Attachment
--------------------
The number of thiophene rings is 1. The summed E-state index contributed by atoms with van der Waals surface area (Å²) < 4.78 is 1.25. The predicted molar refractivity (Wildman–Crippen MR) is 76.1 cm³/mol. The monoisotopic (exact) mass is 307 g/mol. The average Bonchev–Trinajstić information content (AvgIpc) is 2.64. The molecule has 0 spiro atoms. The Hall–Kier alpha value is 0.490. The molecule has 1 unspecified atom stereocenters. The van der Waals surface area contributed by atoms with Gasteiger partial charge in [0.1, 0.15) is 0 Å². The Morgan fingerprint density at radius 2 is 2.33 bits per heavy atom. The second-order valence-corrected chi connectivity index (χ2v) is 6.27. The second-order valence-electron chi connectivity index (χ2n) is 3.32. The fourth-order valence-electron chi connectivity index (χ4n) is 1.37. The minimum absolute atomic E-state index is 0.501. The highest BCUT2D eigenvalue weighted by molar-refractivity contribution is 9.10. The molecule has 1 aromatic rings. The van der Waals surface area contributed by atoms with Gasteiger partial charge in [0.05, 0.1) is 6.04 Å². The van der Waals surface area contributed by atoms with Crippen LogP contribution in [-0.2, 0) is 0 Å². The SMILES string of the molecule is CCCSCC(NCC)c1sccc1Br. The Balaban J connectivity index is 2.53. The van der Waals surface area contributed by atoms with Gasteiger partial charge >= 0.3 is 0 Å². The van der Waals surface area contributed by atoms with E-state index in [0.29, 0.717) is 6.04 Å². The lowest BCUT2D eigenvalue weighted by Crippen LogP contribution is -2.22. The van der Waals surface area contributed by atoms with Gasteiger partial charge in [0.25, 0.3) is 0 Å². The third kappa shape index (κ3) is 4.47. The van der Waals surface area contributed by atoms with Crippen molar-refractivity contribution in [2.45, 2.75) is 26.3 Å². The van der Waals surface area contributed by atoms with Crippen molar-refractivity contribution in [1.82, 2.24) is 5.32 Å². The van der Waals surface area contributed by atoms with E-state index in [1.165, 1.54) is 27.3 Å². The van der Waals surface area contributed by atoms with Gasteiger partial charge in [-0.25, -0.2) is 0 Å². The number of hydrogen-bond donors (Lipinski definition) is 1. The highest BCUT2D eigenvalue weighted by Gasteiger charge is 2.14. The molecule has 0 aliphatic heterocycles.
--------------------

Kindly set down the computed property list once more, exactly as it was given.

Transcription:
The number of thiophene rings is 1. The summed E-state index contributed by atoms with van der Waals surface area (Å²) < 4.78 is 1.25. The predicted molar refractivity (Wildman–Crippen MR) is 76.1 cm³/mol. The monoisotopic (exact) mass is 307 g/mol. The average Bonchev–Trinajstić information content (AvgIpc) is 2.64. The molecule has 0 spiro atoms. The Hall–Kier alpha value is 0.490. The molecule has 1 unspecified atom stereocenters. The van der Waals surface area contributed by atoms with Gasteiger partial charge in [0.1, 0.15) is 0 Å². The Morgan fingerprint density at radius 2 is 2.33 bits per heavy atom. The second-order valence-corrected chi connectivity index (χ2v) is 6.27. The second-order valence-electron chi connectivity index (χ2n) is 3.32. The fourth-order valence-electron chi connectivity index (χ4n) is 1.37. The minimum absolute atomic E-state index is 0.501. The highest BCUT2D eigenvalue weighted by molar-refractivity contribution is 9.10. The molecule has 1 aromatic rings. The van der Waals surface area contributed by atoms with Gasteiger partial charge in [0.05, 0.1) is 6.04 Å². The van der Waals surface area contributed by atoms with Crippen LogP contribution in [-0.2, 0) is 0 Å². The SMILES string of the molecule is CCCSCC(NCC)c1sccc1Br. The Balaban J connectivity index is 2.53. The van der Waals surface area contributed by atoms with Gasteiger partial charge >= 0.3 is 0 Å². The van der Waals surface area contributed by atoms with E-state index in [0.29, 0.717) is 6.04 Å². The lowest BCUT2D eigenvalue weighted by Crippen LogP contribution is -2.22. The van der Waals surface area contributed by atoms with Gasteiger partial charge in [0.25, 0.3) is 0 Å². The third kappa shape index (κ3) is 4.47. The van der Waals surface area contributed by atoms with Crippen molar-refractivity contribution in [2.45, 2.75) is 26.3 Å². The van der Waals surface area contributed by atoms with Crippen molar-refractivity contribution in [1.82, 2.24) is 5.32 Å². The van der Waals surface area contributed by atoms with E-state index in [1.165, 1.54) is 27.3 Å². The van der Waals surface area contributed by atoms with Gasteiger partial charge in [-0.25, -0.2) is 0 Å². The number of hydrogen-bond donors (Lipinski definition) is 1. The highest BCUT2D eigenvalue weighted by Gasteiger charge is 2.14. The molecule has 0 aliphatic heterocycles.